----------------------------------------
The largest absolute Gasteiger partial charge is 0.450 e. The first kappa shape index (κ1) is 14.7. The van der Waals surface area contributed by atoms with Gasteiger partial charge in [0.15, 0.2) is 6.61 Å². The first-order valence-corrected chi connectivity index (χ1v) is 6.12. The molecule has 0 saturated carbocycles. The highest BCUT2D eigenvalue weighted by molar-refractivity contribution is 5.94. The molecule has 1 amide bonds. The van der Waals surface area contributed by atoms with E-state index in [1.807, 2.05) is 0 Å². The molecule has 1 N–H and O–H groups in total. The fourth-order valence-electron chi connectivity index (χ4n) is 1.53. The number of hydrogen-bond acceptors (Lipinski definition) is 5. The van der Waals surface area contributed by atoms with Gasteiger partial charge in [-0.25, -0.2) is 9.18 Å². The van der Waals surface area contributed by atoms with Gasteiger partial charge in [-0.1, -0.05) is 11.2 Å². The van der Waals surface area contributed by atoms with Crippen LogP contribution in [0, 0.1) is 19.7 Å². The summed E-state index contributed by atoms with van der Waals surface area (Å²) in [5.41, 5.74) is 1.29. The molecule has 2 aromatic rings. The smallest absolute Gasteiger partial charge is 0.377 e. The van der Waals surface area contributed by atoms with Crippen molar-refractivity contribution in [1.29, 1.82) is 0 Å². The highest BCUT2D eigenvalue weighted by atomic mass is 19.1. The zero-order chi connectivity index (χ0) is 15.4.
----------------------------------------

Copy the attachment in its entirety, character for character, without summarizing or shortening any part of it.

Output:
The largest absolute Gasteiger partial charge is 0.450 e. The first kappa shape index (κ1) is 14.7. The van der Waals surface area contributed by atoms with Gasteiger partial charge in [0.15, 0.2) is 6.61 Å². The first-order valence-corrected chi connectivity index (χ1v) is 6.12. The molecule has 0 saturated carbocycles. The highest BCUT2D eigenvalue weighted by molar-refractivity contribution is 5.94. The molecule has 1 amide bonds. The van der Waals surface area contributed by atoms with E-state index in [1.807, 2.05) is 0 Å². The molecule has 1 N–H and O–H groups in total. The fourth-order valence-electron chi connectivity index (χ4n) is 1.53. The number of hydrogen-bond acceptors (Lipinski definition) is 5. The van der Waals surface area contributed by atoms with Gasteiger partial charge in [-0.25, -0.2) is 9.18 Å². The van der Waals surface area contributed by atoms with Gasteiger partial charge in [-0.1, -0.05) is 11.2 Å². The van der Waals surface area contributed by atoms with Crippen LogP contribution in [0, 0.1) is 19.7 Å². The summed E-state index contributed by atoms with van der Waals surface area (Å²) in [5.41, 5.74) is 1.29. The molecule has 2 aromatic rings. The smallest absolute Gasteiger partial charge is 0.377 e. The van der Waals surface area contributed by atoms with Crippen molar-refractivity contribution in [1.29, 1.82) is 0 Å². The highest BCUT2D eigenvalue weighted by atomic mass is 19.1. The zero-order chi connectivity index (χ0) is 15.4.